Jameson, sheriff of Aberdeen and Kincardine, by his wife Alexander, daughter of Alexander Colquhoun Campbell of Barnhill, Dumbartonshire. Educated at Edinburgh Academy, he graduated M.A. from the University of St. Andrews in 1865. He afterwards attended Edinburgh University, and on 19 May 1870 he passed at the Scottish bar, where he gradually acquired a considerable practice. In 1882 he was appointed junior counsel to the department of woods and forests. On 27 April 1886 he was made sheriff of Roxburghshire, Berwickshire, and Selkirkshire. Having taken a prominent part in politics as a liberal unionist, he received from Lord Salisbury's government the office of sheriff of the counties of Ross, Cromarty, and Sutherland on 28 Nov. 1890, and became sheriff of Perthshire on 27 Oct. 1891. On the resignation of Henry James Moncreiff, second Baron Moncreiff [q. v. Suppl. II], he was raised to the bench, on 6 Jan. 1905, with the title of Lord Ardwall. In the same year he was made hon. LL.D. of St. Andrews. After an illness of about six months he died, at 14 Moray Place, Edinburgh, on 21 Nov. 1911, and was buried at Anwoth in Kirkcudbrightshire. In addition to legal and political work Jameson was active in other spheres of public life. He conducted several important inquiries on behalf of the government, frequently acted as an arbiter in industrial disputes, and was for some years, in succession to Lord James of Hereford, chairman of the board of conciliation, between the coalowners and Scottish Miners' Federation. He was keenly interested in Scottish religious affairs, as a member of the Free church, and he supported Dr. Robert Rainy [q.v. Suppl. II] in promoting the union of that body with the United Presbyterians (1900), though he had strongly opposed him during the agitation for disestablishing the Church of Scotland. He was also devoted to country life, and during the later part of his career paid much attention to agriculture. Of frank and boisterous speech, he shared the tastes and pursuits of the Scottish judges of the old school, of which George Fergusson, Lord Hermand [q. v.], was the last survivor (Scotsman, 22 Nov. 1911).
In 1875 Jameson married Christian, daughter of John Gordon Brown of Lochanhead and niece of Walter McCulloch of Ardwall in Kirkcudbrightshire, from whom she inherited the estate after which the judge took his title. There were born of this marriage one daughter and three sons, the eldest and youngest of whom entered the army. The second, John Gordon Jameson, advocate, unsuccessfully contested East Edinburgh, as a unionist, at a by-election in January 1912. There are three paintings of Lord Ardwall by Sir George Reid, two of which are (1912) at 14 Moray Place, Edinburgh, and the third at Ardwall.
[Roll of the Faculty of Advocates; Scotsman, and Perthshire Constitutional Journal, 22 Nov. 1911; personal knowledge.]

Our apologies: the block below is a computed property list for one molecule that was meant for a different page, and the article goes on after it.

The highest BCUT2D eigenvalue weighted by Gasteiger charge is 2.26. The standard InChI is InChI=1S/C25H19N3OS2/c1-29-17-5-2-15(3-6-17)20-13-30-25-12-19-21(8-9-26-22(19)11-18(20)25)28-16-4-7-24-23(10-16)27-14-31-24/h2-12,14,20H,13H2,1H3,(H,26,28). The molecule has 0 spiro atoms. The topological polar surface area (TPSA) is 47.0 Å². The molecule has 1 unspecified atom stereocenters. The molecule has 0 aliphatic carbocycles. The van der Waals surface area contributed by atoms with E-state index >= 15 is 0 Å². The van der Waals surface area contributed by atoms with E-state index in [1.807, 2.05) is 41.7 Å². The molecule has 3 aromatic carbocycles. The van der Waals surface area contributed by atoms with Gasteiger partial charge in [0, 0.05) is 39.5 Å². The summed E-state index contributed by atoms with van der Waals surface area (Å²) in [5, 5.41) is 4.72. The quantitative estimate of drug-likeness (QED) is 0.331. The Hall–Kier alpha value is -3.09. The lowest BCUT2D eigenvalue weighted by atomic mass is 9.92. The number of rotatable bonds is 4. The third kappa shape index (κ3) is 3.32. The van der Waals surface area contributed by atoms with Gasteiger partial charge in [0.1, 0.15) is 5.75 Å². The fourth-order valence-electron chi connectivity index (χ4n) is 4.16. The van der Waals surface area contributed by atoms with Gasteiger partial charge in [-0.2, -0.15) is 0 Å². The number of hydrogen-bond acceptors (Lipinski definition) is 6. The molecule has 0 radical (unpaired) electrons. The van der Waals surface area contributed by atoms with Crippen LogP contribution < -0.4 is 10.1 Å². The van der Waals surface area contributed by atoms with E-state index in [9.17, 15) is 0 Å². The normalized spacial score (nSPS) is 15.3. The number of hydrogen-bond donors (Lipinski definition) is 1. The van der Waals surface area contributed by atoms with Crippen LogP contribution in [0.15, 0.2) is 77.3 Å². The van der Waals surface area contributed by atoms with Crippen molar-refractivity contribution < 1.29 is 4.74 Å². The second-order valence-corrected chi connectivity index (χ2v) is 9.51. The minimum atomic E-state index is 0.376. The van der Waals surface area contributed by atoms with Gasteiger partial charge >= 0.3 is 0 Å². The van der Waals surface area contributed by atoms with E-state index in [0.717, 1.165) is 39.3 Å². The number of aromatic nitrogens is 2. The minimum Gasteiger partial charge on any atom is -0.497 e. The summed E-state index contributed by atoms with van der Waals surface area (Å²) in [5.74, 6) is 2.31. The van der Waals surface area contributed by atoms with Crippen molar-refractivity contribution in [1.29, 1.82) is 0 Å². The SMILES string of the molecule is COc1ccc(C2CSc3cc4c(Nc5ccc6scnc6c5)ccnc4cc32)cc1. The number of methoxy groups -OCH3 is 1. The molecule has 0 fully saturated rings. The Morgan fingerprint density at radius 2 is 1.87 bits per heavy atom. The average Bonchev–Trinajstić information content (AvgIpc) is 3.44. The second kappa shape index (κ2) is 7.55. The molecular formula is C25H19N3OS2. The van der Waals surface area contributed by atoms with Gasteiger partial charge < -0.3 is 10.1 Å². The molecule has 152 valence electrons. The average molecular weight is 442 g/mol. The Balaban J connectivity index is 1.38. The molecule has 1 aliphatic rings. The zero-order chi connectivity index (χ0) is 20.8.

JAPP, ALEXANDER HAY (1837–1905), author and publisher, born at Dun, near Montrose, on 26 Dec. 1837, was youngest son of Alexander Japp, a carpenter, by his wife Agnes Hay. After the father's early death, the mother and her family moved to Montrose, where Alexander was educated at Milne's school. At seventeen Japp became a book-keeper with Messrs. Christie and Sons, tailors, at Edinburgh. Three years later he removed to London, and for two years was employed in the East India department of Smith, Elder and Co. Smith Williams, the firm's literary adviser, once took him to see Leigh Hunt. Returning to Scotland owing to illness, he worked for Messrs. Grieve and Oliver, Edinburgh hatters, and in his leisure in 1860–1 attended classes at the university in metaphysics, logic, and moral philosophy. He became a double prizeman in rhetoric, and received from Professor W. E. Aytoun a special certificate of distinction, but he did not graduate. At Edinburgh he was much in the society of young artists, including John Pettie [q. v.] and his friends. Turning to journalism, he edited the 'Inverness Courier' and the 'Montrose Review.' Having settled in London in 1864, he joined for a short time the 'Daily Telegraph.' While writing for other papers, he acted as general literary adviser to the publishing firm of Alexander Strahan, afterwards William Isbister and Co., and aided in editing their periodicals, 'Good Words,' 'Sunday Magazine' (from 1869 to 1879), as well as the 'Contemporary Review' from 1866 to 1872, while Dean Alford was editor. He also assisted Robert Carruthers [q. v.] in the third edition of Chambers's 'Cyclopædia of English Literature,' and his services were acknowledged by his being made LL.D. of Glasgow in 1879. In 1880 he was elected F.R.S. of Edinburgh.
In October of 1880 Japp started as a publisher, under the style Marshall Japp and Co., at 17 Holborn Viaduct; but bad health and insufficient capital led him to